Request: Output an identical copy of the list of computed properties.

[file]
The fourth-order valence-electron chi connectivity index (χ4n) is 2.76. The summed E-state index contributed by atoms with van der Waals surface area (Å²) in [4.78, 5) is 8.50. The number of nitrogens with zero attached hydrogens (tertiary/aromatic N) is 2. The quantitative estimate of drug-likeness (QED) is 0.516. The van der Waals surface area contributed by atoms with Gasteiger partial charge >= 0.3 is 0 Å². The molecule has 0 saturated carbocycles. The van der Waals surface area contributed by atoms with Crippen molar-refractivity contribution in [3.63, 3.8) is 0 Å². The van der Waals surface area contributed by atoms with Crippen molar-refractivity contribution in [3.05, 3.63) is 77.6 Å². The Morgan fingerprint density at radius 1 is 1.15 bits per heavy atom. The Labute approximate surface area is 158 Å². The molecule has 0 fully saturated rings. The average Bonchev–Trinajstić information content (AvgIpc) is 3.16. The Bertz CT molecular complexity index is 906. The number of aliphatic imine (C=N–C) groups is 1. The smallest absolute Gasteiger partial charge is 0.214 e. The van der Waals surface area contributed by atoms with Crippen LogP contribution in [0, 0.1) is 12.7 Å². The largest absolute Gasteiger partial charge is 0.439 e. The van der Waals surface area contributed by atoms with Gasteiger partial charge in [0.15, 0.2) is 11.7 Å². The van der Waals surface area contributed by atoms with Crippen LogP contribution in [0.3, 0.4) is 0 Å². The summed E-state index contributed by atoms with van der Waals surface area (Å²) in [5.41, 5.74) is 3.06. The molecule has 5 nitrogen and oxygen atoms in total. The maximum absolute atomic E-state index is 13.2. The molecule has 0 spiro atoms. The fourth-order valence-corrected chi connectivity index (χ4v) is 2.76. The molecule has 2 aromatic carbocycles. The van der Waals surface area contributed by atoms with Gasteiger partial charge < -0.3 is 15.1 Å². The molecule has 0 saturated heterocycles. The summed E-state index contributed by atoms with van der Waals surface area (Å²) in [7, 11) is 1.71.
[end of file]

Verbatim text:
The fourth-order valence-electron chi connectivity index (χ4n) is 2.76. The summed E-state index contributed by atoms with van der Waals surface area (Å²) in [4.78, 5) is 8.50. The number of nitrogens with zero attached hydrogens (tertiary/aromatic N) is 2. The quantitative estimate of drug-likeness (QED) is 0.516. The van der Waals surface area contributed by atoms with Gasteiger partial charge >= 0.3 is 0 Å². The molecule has 0 saturated carbocycles. The van der Waals surface area contributed by atoms with Crippen molar-refractivity contribution in [3.63, 3.8) is 0 Å². The van der Waals surface area contributed by atoms with Crippen molar-refractivity contribution in [3.05, 3.63) is 77.6 Å². The Morgan fingerprint density at radius 1 is 1.15 bits per heavy atom. The Labute approximate surface area is 158 Å². The molecule has 0 fully saturated rings. The average Bonchev–Trinajstić information content (AvgIpc) is 3.16. The Bertz CT molecular complexity index is 906. The number of aliphatic imine (C=N–C) groups is 1. The smallest absolute Gasteiger partial charge is 0.214 e. The van der Waals surface area contributed by atoms with Crippen LogP contribution in [0, 0.1) is 12.7 Å². The largest absolute Gasteiger partial charge is 0.439 e. The van der Waals surface area contributed by atoms with Gasteiger partial charge in [0.15, 0.2) is 11.7 Å². The van der Waals surface area contributed by atoms with Crippen LogP contribution in [0.3, 0.4) is 0 Å². The summed E-state index contributed by atoms with van der Waals surface area (Å²) in [5.41, 5.74) is 3.06. The molecule has 5 nitrogen and oxygen atoms in total. The maximum absolute atomic E-state index is 13.2. The molecule has 0 spiro atoms. The fourth-order valence-corrected chi connectivity index (χ4v) is 2.76. The molecule has 2 aromatic carbocycles. The van der Waals surface area contributed by atoms with Gasteiger partial charge < -0.3 is 15.1 Å². The molecule has 0 saturated heterocycles. The summed E-state index contributed by atoms with van der Waals surface area (Å²) in [7, 11) is 1.71.